Is the US military's new plane worth the high cost?
Marine Corps Commandant Gen. James Amos once asked, "Is the juice worth the squeeze?" of the F-35 Joint Strike Fighter. The Pentagon's costliest program has cost the United States $392 billion to date. For years, media commentators, former and current military personnel and politicians have all criticized the program for its high costs and slow progress. Yet despite the hundreds of news articles published on the F-35, not one of them tells the whole story. The F-35 has become an easy target for politicians and journalists in part because it is expedient to criticize anything that has drawn so much negative attention. But the F-35 is exactly what America needs for a future conflict and the program costs are not nearly as bad as they look.
It was reported by the Pentagon that the entire cost of building and operating the F-35 fleet would be about $1.5 trillion over the course of the plane's service. At a glance, $1.5 trillion seems like an outrageous amount. What is often not reported by the media is that the plane is expected to stay in service until at least 2065. That's over 50 years of flying, including both construction and upgrade costs. Critics of the program are also quick to complain about the high maintenance cost of the F-35. It should be noted that the F-35 will replace several planes currently in U.S. service. Compare the cost of maintaining the F-15, F-16, F-18 and AV-8B Harrier to the cost of maintain one type of plane, the F-35. Initially costs will be high as the Navy, Air Force and Marine Corps familiarize their mechanics and logistical services with the new planes, but the long term cost of maintaining the F-35 fleet is far less than the cost of maintaining several different aging varieties of airframes.
The $1.5 trillion price tag also includes inflated estimations, such as expected future inflation and changes in price calculation. No one can accurately predict what inflation will be in 20 years, nor can anyone accurately predict the cost of aircraft components or avionics decades from now. Also consider that the price of each F-35 is falling from $150 million to around $100 million over the first five production runs. This reduction in price is by no means guaranteed. If Congress keeps cutting the number of F-35s, the cost per plane will increase, causing other nations to cancel or reduce their orders thus increasing the price further.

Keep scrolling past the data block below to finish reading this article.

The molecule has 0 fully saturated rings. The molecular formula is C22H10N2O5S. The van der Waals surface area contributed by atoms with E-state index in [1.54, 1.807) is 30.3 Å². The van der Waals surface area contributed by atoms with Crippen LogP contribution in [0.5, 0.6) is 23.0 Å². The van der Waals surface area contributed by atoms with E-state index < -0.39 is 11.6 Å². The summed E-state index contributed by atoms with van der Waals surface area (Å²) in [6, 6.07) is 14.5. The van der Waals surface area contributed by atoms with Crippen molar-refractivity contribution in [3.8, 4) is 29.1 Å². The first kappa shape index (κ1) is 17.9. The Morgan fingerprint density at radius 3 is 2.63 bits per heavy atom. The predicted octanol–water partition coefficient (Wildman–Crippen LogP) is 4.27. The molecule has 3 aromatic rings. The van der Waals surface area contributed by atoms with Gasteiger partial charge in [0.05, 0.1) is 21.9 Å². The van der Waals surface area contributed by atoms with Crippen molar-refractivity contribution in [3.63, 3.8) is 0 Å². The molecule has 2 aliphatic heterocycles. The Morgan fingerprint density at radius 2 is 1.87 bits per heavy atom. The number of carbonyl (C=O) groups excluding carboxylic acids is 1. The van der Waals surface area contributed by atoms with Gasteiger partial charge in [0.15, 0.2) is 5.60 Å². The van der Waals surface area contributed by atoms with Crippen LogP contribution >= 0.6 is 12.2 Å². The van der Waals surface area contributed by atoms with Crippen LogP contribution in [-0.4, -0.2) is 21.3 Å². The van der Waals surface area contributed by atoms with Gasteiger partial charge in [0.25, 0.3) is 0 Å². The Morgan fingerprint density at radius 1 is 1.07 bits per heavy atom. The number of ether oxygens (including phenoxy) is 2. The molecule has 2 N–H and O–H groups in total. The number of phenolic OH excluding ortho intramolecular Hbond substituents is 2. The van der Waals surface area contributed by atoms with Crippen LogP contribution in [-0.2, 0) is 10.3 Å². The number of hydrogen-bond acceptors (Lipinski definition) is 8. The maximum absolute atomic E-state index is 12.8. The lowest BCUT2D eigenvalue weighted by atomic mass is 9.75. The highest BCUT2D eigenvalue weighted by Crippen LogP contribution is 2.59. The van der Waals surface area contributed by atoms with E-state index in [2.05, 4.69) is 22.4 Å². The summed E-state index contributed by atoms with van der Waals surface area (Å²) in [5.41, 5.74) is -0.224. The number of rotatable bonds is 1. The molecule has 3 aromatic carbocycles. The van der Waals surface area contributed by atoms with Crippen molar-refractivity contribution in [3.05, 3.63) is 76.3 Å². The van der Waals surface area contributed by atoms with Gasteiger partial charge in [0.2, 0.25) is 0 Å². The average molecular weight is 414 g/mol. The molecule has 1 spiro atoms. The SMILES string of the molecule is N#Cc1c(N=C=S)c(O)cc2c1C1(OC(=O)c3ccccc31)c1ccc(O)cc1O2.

It is true that some countries, like Canada and Denmark, have had second thoughts about purchasing the F-35. Both Canada and Denmark will announce whether they still plan to purchase F-35s later this year. Even so, the number of client nations has not shrunk, but grown. South Korea, Israel and Japan have announced their intention to acquire the new warplanes with Singapore and Belgium expressing interest. There are now 11 potential client nations, including the U.S., together purchasing a total of 3,100 F-35s.
The F-35 program does have some flaws. The plane is not optimized for air-to-air combat against fifth-generation fighters. But the F-35 was never intended to be used as a premier air superiority fighter. Rather the F-35 was intended to be used in conjunction with the F-22, a fifth-generation stealth fighter already in U.S. service. If the United States wants to get the most out of the F-35, more F-22s would have to be produced. Currently there are no F-22s in production; acquisition was ended under President Barack Obama's first term. This has led to a gap in American air superiority. Too few F-22s are in service today and the military does not plan to introduce a sixth-generation fighter until 2030. More F-22s need to be built to complement the F-35s entering service.
The story of the F-35 has many parallels with the story of the C-5 Galaxy transport plane that was developed in the late 60's. The C-5 was the subject of two congressional investigations, had a billion dollar cost overrun (a lot of money back then) and led to a row between the Department of Defense and Lockheed (now Lockheed Martin). Yet the C-5 proved to be one of the most effective transport planes in American history, supporting every major U.S. conflict from Vietnam to the War in Afghanistan and airlifting supplies to disaster zones anywhere in the world. Criticism evaporated and the C-5 is still in service today. Like the C-5, the F-35's development is painful, but it will pay off.
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